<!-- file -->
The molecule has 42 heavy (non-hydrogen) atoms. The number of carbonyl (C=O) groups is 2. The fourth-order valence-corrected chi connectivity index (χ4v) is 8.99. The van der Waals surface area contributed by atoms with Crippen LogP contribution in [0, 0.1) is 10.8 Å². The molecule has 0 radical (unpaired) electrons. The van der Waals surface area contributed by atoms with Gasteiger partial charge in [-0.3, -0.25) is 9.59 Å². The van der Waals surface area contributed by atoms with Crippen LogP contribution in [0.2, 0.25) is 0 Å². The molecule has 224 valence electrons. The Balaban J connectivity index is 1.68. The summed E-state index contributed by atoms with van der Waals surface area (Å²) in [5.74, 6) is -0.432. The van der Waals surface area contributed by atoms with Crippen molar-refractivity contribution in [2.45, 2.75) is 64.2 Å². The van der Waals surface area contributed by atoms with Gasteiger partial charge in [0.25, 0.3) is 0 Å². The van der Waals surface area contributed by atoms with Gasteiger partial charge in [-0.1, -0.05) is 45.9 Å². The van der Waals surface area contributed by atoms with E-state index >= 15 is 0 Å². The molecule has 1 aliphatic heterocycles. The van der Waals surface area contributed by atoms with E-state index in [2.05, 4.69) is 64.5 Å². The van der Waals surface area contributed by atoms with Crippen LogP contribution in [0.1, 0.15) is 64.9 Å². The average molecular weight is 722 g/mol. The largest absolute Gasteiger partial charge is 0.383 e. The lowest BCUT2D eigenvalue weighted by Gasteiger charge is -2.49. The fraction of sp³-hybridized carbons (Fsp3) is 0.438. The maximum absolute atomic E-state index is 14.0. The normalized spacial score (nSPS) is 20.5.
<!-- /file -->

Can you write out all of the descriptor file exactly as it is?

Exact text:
The molecule has 42 heavy (non-hydrogen) atoms. The number of carbonyl (C=O) groups is 2. The fourth-order valence-corrected chi connectivity index (χ4v) is 8.99. The van der Waals surface area contributed by atoms with Crippen LogP contribution in [0, 0.1) is 10.8 Å². The molecule has 0 radical (unpaired) electrons. The van der Waals surface area contributed by atoms with Gasteiger partial charge in [-0.3, -0.25) is 9.59 Å². The van der Waals surface area contributed by atoms with Crippen LogP contribution in [0.2, 0.25) is 0 Å². The molecule has 224 valence electrons. The Balaban J connectivity index is 1.68. The summed E-state index contributed by atoms with van der Waals surface area (Å²) in [5.74, 6) is -0.432. The van der Waals surface area contributed by atoms with Crippen molar-refractivity contribution in [2.45, 2.75) is 64.2 Å². The van der Waals surface area contributed by atoms with Gasteiger partial charge in [0.25, 0.3) is 0 Å². The van der Waals surface area contributed by atoms with Gasteiger partial charge in [-0.1, -0.05) is 45.9 Å². The van der Waals surface area contributed by atoms with E-state index >= 15 is 0 Å². The molecule has 1 aliphatic heterocycles. The van der Waals surface area contributed by atoms with E-state index in [2.05, 4.69) is 64.5 Å². The van der Waals surface area contributed by atoms with Crippen LogP contribution in [0.1, 0.15) is 64.9 Å². The average molecular weight is 722 g/mol. The largest absolute Gasteiger partial charge is 0.383 e. The lowest BCUT2D eigenvalue weighted by Gasteiger charge is -2.49. The fraction of sp³-hybridized carbons (Fsp3) is 0.438. The maximum absolute atomic E-state index is 14.0. The normalized spacial score (nSPS) is 20.5.